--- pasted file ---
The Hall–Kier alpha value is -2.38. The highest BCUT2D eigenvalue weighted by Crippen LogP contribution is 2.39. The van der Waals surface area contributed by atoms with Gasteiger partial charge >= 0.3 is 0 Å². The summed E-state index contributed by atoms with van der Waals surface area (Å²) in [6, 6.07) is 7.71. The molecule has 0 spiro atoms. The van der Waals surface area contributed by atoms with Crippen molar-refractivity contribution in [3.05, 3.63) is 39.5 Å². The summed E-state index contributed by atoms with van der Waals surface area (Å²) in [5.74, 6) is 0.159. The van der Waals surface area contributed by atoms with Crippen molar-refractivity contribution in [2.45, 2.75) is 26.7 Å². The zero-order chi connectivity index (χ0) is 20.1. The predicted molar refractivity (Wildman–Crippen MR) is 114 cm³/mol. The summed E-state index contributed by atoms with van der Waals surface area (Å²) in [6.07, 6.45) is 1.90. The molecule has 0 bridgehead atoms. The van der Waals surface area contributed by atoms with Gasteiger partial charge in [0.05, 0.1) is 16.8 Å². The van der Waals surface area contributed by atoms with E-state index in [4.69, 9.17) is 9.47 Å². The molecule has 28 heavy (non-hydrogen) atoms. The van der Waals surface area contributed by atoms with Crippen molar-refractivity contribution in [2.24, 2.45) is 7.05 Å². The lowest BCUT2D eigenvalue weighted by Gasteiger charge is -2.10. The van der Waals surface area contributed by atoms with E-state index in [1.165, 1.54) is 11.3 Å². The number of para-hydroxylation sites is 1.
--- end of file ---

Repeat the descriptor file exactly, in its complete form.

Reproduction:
The Hall–Kier alpha value is -2.38. The highest BCUT2D eigenvalue weighted by Crippen LogP contribution is 2.39. The van der Waals surface area contributed by atoms with Gasteiger partial charge >= 0.3 is 0 Å². The summed E-state index contributed by atoms with van der Waals surface area (Å²) in [6, 6.07) is 7.71. The molecule has 0 spiro atoms. The van der Waals surface area contributed by atoms with Crippen molar-refractivity contribution in [3.05, 3.63) is 39.5 Å². The summed E-state index contributed by atoms with van der Waals surface area (Å²) in [5.74, 6) is 0.159. The van der Waals surface area contributed by atoms with Crippen molar-refractivity contribution in [2.45, 2.75) is 26.7 Å². The zero-order chi connectivity index (χ0) is 20.1. The predicted molar refractivity (Wildman–Crippen MR) is 114 cm³/mol. The summed E-state index contributed by atoms with van der Waals surface area (Å²) in [6.07, 6.45) is 1.90. The molecule has 0 bridgehead atoms. The van der Waals surface area contributed by atoms with Gasteiger partial charge in [0.05, 0.1) is 16.8 Å². The van der Waals surface area contributed by atoms with E-state index in [4.69, 9.17) is 9.47 Å². The molecule has 28 heavy (non-hydrogen) atoms. The van der Waals surface area contributed by atoms with Crippen molar-refractivity contribution in [2.24, 2.45) is 7.05 Å². The lowest BCUT2D eigenvalue weighted by Gasteiger charge is -2.10. The van der Waals surface area contributed by atoms with E-state index in [1.165, 1.54) is 11.3 Å². The number of para-hydroxylation sites is 1.